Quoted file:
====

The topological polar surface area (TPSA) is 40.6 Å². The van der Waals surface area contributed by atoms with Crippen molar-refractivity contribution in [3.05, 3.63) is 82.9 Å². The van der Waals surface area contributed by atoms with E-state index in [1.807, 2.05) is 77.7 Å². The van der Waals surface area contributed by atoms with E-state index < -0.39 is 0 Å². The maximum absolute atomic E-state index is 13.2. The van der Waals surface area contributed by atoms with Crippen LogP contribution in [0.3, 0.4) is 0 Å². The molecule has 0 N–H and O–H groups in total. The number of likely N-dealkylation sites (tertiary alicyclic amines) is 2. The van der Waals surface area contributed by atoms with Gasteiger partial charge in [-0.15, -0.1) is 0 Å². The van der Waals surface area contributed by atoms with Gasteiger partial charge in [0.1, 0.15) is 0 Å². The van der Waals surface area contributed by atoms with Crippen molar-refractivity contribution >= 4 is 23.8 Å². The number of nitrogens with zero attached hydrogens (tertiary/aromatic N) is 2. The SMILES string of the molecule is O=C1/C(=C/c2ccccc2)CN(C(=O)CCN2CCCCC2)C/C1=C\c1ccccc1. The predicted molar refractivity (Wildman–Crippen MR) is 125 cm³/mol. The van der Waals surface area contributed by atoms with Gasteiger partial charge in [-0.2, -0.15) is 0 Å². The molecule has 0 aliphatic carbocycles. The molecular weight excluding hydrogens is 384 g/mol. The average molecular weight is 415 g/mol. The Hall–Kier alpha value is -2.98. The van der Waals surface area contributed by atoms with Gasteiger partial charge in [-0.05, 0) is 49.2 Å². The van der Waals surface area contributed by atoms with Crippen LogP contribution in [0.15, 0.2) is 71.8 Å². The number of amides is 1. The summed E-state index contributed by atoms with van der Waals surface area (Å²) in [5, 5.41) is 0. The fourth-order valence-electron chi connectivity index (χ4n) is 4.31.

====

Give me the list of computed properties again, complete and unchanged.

The topological polar surface area (TPSA) is 40.6 Å². The van der Waals surface area contributed by atoms with Crippen molar-refractivity contribution in [3.05, 3.63) is 82.9 Å². The van der Waals surface area contributed by atoms with E-state index in [1.807, 2.05) is 77.7 Å². The van der Waals surface area contributed by atoms with E-state index < -0.39 is 0 Å². The maximum absolute atomic E-state index is 13.2. The van der Waals surface area contributed by atoms with Crippen LogP contribution in [0.3, 0.4) is 0 Å². The molecule has 0 N–H and O–H groups in total. The number of likely N-dealkylation sites (tertiary alicyclic amines) is 2. The van der Waals surface area contributed by atoms with Gasteiger partial charge in [-0.15, -0.1) is 0 Å². The van der Waals surface area contributed by atoms with Gasteiger partial charge in [0.1, 0.15) is 0 Å². The van der Waals surface area contributed by atoms with Crippen molar-refractivity contribution >= 4 is 23.8 Å². The number of nitrogens with zero attached hydrogens (tertiary/aromatic N) is 2. The SMILES string of the molecule is O=C1/C(=C/c2ccccc2)CN(C(=O)CCN2CCCCC2)C/C1=C\c1ccccc1. The predicted molar refractivity (Wildman–Crippen MR) is 125 cm³/mol. The van der Waals surface area contributed by atoms with Gasteiger partial charge in [-0.2, -0.15) is 0 Å². The molecule has 0 aliphatic carbocycles. The molecular weight excluding hydrogens is 384 g/mol. The average molecular weight is 415 g/mol. The Hall–Kier alpha value is -2.98. The van der Waals surface area contributed by atoms with Gasteiger partial charge in [-0.05, 0) is 49.2 Å². The van der Waals surface area contributed by atoms with Crippen LogP contribution in [0.15, 0.2) is 71.8 Å². The number of amides is 1. The summed E-state index contributed by atoms with van der Waals surface area (Å²) in [5, 5.41) is 0. The fourth-order valence-electron chi connectivity index (χ4n) is 4.31.